Pentagon spokesman John Kirby Tuesday admitted that he'd "be lying" if he said the Biden administration had predicted the level of panic that took place at the Kabul international airport while Afghans attempted to climb onto planes while they were taking off, but insisted the right action was taken to pull out troops by May 1 before interpreters and other endangered people could be removed.
"We had a very small footprint on the ground, 2,500 when the administration came into office, " Kirby told MSNBC's "Morning Joe." "They were doing a very good job at helping with civility, security, and advising and assisting Afghan national security forces ... we began to draw down and we had to do it in a quick way, because we couldn't trust the Taliban. We couldn't trust their word that they wouldn't attack us, so we moved quickly to get the troops drawn down."
However, at that time, the troops were not coming under fire by the Taliban because of the peace agreement that was signed in Doha, Qatar, on Feb. 29, 2020, but after May 1 of this year, "those troops would have been in harm's way, much worse than they were, and we believed that would have required a plus-up of troops."
The Pentagon has been planning for noncombatant evacuations since Biden's announcement in May about pulling troops from Afghanistan, said Kirby.
"Two weeks ago, we held an exercise to walk through what it would look like to do what we're doing now, a noncombatant evacuation operation at the airport," he said.
And now, "the north side of the airport is back up and running again with military aircraft and security seems to be better at the southern side although we'll work on that throughout the day," said Kirby. "We planned for a lot of contingencies but no plan is perfect and no plan can be predictive in terms of what factors you're going to deal with."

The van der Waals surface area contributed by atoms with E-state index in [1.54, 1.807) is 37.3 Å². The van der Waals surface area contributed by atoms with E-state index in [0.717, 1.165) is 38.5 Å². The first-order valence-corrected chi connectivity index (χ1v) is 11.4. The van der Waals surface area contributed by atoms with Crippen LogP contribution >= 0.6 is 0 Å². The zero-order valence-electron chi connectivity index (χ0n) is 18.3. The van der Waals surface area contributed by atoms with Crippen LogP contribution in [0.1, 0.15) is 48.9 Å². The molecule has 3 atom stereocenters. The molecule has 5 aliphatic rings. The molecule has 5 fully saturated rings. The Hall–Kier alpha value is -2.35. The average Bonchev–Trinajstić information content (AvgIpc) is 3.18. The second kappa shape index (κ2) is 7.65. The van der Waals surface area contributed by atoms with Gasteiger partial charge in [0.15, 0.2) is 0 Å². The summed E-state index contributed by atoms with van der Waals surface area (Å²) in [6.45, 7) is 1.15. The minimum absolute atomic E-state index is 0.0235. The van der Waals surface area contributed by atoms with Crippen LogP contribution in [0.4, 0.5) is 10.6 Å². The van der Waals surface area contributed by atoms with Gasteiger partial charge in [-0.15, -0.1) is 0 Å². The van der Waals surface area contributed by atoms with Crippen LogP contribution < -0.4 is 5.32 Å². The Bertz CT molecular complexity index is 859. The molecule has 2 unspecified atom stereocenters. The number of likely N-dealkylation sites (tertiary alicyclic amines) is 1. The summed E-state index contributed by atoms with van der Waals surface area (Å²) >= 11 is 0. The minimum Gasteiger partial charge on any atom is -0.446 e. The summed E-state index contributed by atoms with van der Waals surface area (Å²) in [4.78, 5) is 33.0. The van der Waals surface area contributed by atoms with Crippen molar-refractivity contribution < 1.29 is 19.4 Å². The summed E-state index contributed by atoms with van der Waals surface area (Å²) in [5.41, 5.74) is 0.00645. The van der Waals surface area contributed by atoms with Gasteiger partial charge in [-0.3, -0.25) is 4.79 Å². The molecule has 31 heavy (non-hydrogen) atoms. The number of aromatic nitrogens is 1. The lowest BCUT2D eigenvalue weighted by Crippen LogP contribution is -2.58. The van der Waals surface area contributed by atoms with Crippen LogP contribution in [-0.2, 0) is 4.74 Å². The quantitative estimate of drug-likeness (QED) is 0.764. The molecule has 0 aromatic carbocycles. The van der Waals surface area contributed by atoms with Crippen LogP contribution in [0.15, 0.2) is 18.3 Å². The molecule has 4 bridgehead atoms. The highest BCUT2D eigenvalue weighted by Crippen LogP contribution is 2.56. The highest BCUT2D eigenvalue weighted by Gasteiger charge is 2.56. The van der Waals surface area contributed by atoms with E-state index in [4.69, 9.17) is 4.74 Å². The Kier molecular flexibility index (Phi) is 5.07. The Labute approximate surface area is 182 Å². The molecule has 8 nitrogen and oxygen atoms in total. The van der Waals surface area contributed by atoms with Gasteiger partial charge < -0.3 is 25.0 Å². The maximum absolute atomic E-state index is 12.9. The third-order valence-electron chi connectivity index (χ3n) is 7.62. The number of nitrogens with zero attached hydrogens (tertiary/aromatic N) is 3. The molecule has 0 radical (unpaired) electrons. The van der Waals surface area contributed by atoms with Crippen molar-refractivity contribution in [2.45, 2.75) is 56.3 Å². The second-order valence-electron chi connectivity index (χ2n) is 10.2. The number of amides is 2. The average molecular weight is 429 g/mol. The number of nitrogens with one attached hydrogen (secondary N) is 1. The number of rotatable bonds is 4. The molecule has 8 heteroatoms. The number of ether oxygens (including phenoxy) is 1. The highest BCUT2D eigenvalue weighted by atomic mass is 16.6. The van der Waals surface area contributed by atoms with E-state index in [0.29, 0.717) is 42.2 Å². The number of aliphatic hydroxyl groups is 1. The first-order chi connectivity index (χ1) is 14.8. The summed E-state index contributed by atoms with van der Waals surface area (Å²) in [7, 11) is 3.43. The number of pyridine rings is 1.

Kirby, also appearing on CNN's "New Day," told that program that military planes will keep flying out of the airport to evacuate people, and "after we've done the force flow in, all the troops are in, then we can just keep running military aircraft in and out. Just on the military craft alone, we believe we can get between 5,000 and 9,000 people out per day."
Kirby, a retired U.S. Navy rear admiral, acknowledged on MSNBC that there are many veterans of the 20-year war in Afghanistan who are reacting to the withdrawal from the country. He said that the administration recognizes their sacrifice and that he understands their feelings on a personal level as well.
"I lost a friend there," said Kirby. "We all understand that each of you, each veteran is going to have to process this in our own way and we respect that. Some are going to be angry, some are going to be sad. There's a range of emotions that all of us are going through as we watch these images and finish pulling out of the country."
But, the Pentagon is "committed to completing this drawdown in a safe and orderly way," as well as to getting American citizens and as many of the interpreters and others who helped the United States out of Afghanistan," said Kirby.
Meanwhile, the administration has been working on the issue of special immigrant visas with the State Department, but that is a lengthy process, said Kirby.
"This is something that we've been focused on at the Pentagon for a while," he added. "But there are a lot of them, and there's a vetting process that has to occur. ... We've already taken out of the country more than 2,000, with some placed here at Fort Lee in Virginia, others going straight into relocation centers around the country to non-governmental organizations."
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